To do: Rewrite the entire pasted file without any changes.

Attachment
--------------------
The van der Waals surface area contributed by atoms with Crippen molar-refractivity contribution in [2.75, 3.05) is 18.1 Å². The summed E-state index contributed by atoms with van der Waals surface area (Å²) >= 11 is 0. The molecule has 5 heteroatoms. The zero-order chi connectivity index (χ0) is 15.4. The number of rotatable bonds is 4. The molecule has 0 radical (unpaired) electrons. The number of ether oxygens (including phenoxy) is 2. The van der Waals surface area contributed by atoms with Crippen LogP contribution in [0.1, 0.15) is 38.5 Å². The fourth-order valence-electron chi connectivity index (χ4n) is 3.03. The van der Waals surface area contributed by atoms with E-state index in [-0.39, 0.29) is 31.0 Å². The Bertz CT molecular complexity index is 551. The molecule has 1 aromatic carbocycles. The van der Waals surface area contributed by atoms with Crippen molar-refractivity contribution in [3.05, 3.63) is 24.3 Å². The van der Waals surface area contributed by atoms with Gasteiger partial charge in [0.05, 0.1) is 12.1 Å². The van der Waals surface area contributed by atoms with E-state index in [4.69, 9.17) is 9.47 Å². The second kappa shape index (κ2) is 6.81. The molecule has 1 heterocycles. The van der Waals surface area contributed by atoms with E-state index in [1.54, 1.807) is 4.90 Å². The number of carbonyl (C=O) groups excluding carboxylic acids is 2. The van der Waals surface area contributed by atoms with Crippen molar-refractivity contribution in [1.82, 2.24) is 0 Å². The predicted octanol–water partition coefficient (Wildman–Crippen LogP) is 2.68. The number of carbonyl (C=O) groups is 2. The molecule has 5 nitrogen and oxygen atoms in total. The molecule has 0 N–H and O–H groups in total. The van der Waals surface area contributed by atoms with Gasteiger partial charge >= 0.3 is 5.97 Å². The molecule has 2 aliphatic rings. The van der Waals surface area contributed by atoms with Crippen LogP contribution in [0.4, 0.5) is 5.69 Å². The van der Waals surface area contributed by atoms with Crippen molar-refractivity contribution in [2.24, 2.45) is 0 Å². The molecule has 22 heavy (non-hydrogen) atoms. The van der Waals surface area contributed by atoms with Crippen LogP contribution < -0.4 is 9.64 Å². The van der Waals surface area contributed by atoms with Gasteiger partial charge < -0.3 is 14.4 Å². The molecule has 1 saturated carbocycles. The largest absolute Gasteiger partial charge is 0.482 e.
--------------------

The van der Waals surface area contributed by atoms with Crippen molar-refractivity contribution in [2.75, 3.05) is 18.1 Å². The summed E-state index contributed by atoms with van der Waals surface area (Å²) >= 11 is 0. The molecule has 5 heteroatoms. The zero-order chi connectivity index (χ0) is 15.4. The number of rotatable bonds is 4. The molecule has 0 radical (unpaired) electrons. The number of ether oxygens (including phenoxy) is 2. The van der Waals surface area contributed by atoms with Crippen LogP contribution in [0.1, 0.15) is 38.5 Å². The fourth-order valence-electron chi connectivity index (χ4n) is 3.03. The van der Waals surface area contributed by atoms with E-state index in [-0.39, 0.29) is 31.0 Å². The Bertz CT molecular complexity index is 551. The molecule has 1 aromatic carbocycles. The van der Waals surface area contributed by atoms with Crippen molar-refractivity contribution in [3.05, 3.63) is 24.3 Å². The van der Waals surface area contributed by atoms with Gasteiger partial charge in [0.05, 0.1) is 12.1 Å². The van der Waals surface area contributed by atoms with E-state index in [4.69, 9.17) is 9.47 Å². The second kappa shape index (κ2) is 6.81. The molecule has 1 heterocycles. The van der Waals surface area contributed by atoms with E-state index in [1.54, 1.807) is 4.90 Å². The number of carbonyl (C=O) groups excluding carboxylic acids is 2. The van der Waals surface area contributed by atoms with Crippen molar-refractivity contribution in [1.82, 2.24) is 0 Å². The predicted octanol–water partition coefficient (Wildman–Crippen LogP) is 2.68. The number of carbonyl (C=O) groups is 2. The molecule has 5 nitrogen and oxygen atoms in total. The molecule has 0 N–H and O–H groups in total. The van der Waals surface area contributed by atoms with Gasteiger partial charge >= 0.3 is 5.97 Å². The molecule has 2 aliphatic rings. The van der Waals surface area contributed by atoms with Crippen LogP contribution in [0.4, 0.5) is 5.69 Å². The van der Waals surface area contributed by atoms with Crippen molar-refractivity contribution in [2.24, 2.45) is 0 Å². The molecule has 22 heavy (non-hydrogen) atoms. The van der Waals surface area contributed by atoms with Crippen LogP contribution < -0.4 is 9.64 Å². The van der Waals surface area contributed by atoms with Gasteiger partial charge < -0.3 is 14.4 Å². The molecule has 1 saturated carbocycles. The largest absolute Gasteiger partial charge is 0.482 e.